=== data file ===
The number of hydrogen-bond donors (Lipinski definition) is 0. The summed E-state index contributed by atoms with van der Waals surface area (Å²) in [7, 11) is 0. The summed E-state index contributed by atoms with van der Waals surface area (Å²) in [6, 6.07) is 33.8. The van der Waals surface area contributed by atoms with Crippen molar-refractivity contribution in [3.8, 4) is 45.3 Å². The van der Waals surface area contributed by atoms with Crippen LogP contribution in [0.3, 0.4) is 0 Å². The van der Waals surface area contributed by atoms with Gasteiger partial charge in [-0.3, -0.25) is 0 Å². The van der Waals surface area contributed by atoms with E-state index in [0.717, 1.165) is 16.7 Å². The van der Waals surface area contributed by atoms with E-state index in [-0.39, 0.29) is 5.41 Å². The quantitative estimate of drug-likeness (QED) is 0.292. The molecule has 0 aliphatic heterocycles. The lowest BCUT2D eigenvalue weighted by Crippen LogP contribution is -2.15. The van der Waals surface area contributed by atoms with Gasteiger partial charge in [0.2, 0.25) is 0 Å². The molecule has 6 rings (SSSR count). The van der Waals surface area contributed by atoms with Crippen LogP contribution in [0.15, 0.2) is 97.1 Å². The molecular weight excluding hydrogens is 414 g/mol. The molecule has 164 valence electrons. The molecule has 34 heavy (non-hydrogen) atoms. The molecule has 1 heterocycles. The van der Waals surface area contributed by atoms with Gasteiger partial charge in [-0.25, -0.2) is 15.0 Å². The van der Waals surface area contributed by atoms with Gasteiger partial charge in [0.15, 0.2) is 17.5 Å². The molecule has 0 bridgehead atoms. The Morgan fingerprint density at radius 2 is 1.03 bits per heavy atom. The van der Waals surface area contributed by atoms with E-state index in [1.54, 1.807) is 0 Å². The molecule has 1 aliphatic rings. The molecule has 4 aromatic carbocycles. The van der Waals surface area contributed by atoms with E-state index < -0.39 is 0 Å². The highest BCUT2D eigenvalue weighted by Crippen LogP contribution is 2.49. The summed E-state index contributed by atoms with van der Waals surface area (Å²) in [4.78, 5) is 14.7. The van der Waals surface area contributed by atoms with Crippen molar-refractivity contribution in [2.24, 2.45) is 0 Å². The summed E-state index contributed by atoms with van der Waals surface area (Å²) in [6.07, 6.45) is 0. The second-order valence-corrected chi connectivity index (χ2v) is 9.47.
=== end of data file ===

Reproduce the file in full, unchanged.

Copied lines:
The number of hydrogen-bond donors (Lipinski definition) is 0. The summed E-state index contributed by atoms with van der Waals surface area (Å²) in [7, 11) is 0. The summed E-state index contributed by atoms with van der Waals surface area (Å²) in [6, 6.07) is 33.8. The van der Waals surface area contributed by atoms with Crippen molar-refractivity contribution in [3.8, 4) is 45.3 Å². The van der Waals surface area contributed by atoms with Crippen LogP contribution in [0.3, 0.4) is 0 Å². The van der Waals surface area contributed by atoms with Gasteiger partial charge in [-0.3, -0.25) is 0 Å². The van der Waals surface area contributed by atoms with E-state index in [0.717, 1.165) is 16.7 Å². The van der Waals surface area contributed by atoms with E-state index in [-0.39, 0.29) is 5.41 Å². The quantitative estimate of drug-likeness (QED) is 0.292. The molecule has 0 aliphatic heterocycles. The lowest BCUT2D eigenvalue weighted by Crippen LogP contribution is -2.15. The van der Waals surface area contributed by atoms with Gasteiger partial charge in [0.2, 0.25) is 0 Å². The molecule has 6 rings (SSSR count). The van der Waals surface area contributed by atoms with Crippen LogP contribution in [0.15, 0.2) is 97.1 Å². The molecular weight excluding hydrogens is 414 g/mol. The molecule has 164 valence electrons. The molecule has 34 heavy (non-hydrogen) atoms. The molecule has 1 heterocycles. The van der Waals surface area contributed by atoms with Gasteiger partial charge in [-0.25, -0.2) is 15.0 Å². The van der Waals surface area contributed by atoms with Gasteiger partial charge in [0.15, 0.2) is 17.5 Å². The molecule has 0 bridgehead atoms. The Morgan fingerprint density at radius 2 is 1.03 bits per heavy atom. The van der Waals surface area contributed by atoms with E-state index in [1.54, 1.807) is 0 Å². The molecule has 1 aliphatic rings. The molecule has 4 aromatic carbocycles. The van der Waals surface area contributed by atoms with E-state index < -0.39 is 0 Å². The highest BCUT2D eigenvalue weighted by Crippen LogP contribution is 2.49. The summed E-state index contributed by atoms with van der Waals surface area (Å²) in [4.78, 5) is 14.7. The van der Waals surface area contributed by atoms with Crippen molar-refractivity contribution in [2.24, 2.45) is 0 Å². The summed E-state index contributed by atoms with van der Waals surface area (Å²) in [6.07, 6.45) is 0. The second-order valence-corrected chi connectivity index (χ2v) is 9.47.